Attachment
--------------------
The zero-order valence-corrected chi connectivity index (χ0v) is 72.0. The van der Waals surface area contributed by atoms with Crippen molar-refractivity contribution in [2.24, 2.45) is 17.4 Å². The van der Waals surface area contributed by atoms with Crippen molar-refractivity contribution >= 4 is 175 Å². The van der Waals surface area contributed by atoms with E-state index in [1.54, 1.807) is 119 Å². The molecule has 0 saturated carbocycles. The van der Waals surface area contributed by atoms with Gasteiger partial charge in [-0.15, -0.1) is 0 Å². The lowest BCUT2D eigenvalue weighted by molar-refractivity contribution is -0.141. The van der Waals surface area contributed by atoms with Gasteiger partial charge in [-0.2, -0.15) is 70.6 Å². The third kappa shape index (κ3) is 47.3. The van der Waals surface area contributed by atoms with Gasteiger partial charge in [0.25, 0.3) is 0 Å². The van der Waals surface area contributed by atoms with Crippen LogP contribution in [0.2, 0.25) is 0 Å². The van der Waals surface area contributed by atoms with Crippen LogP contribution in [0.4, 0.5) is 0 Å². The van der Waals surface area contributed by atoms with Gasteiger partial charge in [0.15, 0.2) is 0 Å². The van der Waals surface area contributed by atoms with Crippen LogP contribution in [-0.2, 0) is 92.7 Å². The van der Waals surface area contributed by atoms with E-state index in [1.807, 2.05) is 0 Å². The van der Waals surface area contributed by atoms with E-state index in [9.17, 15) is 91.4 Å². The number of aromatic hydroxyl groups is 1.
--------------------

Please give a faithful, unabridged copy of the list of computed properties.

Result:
The zero-order valence-corrected chi connectivity index (χ0v) is 72.0. The van der Waals surface area contributed by atoms with Crippen molar-refractivity contribution in [2.24, 2.45) is 17.4 Å². The van der Waals surface area contributed by atoms with Crippen molar-refractivity contribution >= 4 is 175 Å². The van der Waals surface area contributed by atoms with E-state index in [1.54, 1.807) is 119 Å². The molecule has 0 saturated carbocycles. The van der Waals surface area contributed by atoms with Gasteiger partial charge in [-0.15, -0.1) is 0 Å². The lowest BCUT2D eigenvalue weighted by molar-refractivity contribution is -0.141. The van der Waals surface area contributed by atoms with Gasteiger partial charge in [-0.2, -0.15) is 70.6 Å². The third kappa shape index (κ3) is 47.3. The van der Waals surface area contributed by atoms with Gasteiger partial charge in [0.25, 0.3) is 0 Å². The van der Waals surface area contributed by atoms with Crippen LogP contribution in [0.2, 0.25) is 0 Å². The van der Waals surface area contributed by atoms with Crippen LogP contribution in [0.4, 0.5) is 0 Å². The van der Waals surface area contributed by atoms with Gasteiger partial charge in [0.15, 0.2) is 0 Å². The van der Waals surface area contributed by atoms with Crippen LogP contribution in [-0.2, 0) is 92.7 Å². The van der Waals surface area contributed by atoms with E-state index in [1.807, 2.05) is 0 Å². The van der Waals surface area contributed by atoms with E-state index in [9.17, 15) is 91.4 Å². The number of aromatic hydroxyl groups is 1.